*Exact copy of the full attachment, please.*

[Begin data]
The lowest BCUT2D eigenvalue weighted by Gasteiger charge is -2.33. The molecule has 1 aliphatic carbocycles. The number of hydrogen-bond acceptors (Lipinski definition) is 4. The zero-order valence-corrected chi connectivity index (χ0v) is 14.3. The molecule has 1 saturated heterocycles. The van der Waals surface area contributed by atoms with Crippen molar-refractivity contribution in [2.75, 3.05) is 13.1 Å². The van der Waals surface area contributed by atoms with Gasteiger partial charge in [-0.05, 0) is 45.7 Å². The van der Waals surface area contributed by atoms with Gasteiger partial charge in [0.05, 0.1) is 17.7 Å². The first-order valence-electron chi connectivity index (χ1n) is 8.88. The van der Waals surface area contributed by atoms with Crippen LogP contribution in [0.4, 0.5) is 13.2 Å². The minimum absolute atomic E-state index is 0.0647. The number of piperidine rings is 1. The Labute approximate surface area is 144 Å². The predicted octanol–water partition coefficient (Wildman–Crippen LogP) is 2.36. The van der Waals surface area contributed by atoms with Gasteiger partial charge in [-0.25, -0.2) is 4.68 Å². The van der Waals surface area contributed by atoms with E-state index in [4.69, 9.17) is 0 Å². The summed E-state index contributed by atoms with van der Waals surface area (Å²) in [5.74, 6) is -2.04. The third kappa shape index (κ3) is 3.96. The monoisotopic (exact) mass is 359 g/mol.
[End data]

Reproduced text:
The lowest BCUT2D eigenvalue weighted by Gasteiger charge is -2.33. The molecule has 1 aliphatic carbocycles. The number of hydrogen-bond acceptors (Lipinski definition) is 4. The zero-order valence-corrected chi connectivity index (χ0v) is 14.3. The molecule has 1 saturated heterocycles. The van der Waals surface area contributed by atoms with Crippen molar-refractivity contribution in [2.75, 3.05) is 13.1 Å². The van der Waals surface area contributed by atoms with Gasteiger partial charge in [-0.05, 0) is 45.7 Å². The van der Waals surface area contributed by atoms with Gasteiger partial charge in [0.05, 0.1) is 17.7 Å². The first-order valence-electron chi connectivity index (χ1n) is 8.88. The van der Waals surface area contributed by atoms with Crippen LogP contribution in [0.4, 0.5) is 13.2 Å². The minimum absolute atomic E-state index is 0.0647. The number of piperidine rings is 1. The Labute approximate surface area is 144 Å². The predicted octanol–water partition coefficient (Wildman–Crippen LogP) is 2.36. The van der Waals surface area contributed by atoms with Gasteiger partial charge in [-0.25, -0.2) is 4.68 Å². The van der Waals surface area contributed by atoms with E-state index in [4.69, 9.17) is 0 Å². The summed E-state index contributed by atoms with van der Waals surface area (Å²) in [5.74, 6) is -2.04. The third kappa shape index (κ3) is 3.96. The monoisotopic (exact) mass is 359 g/mol.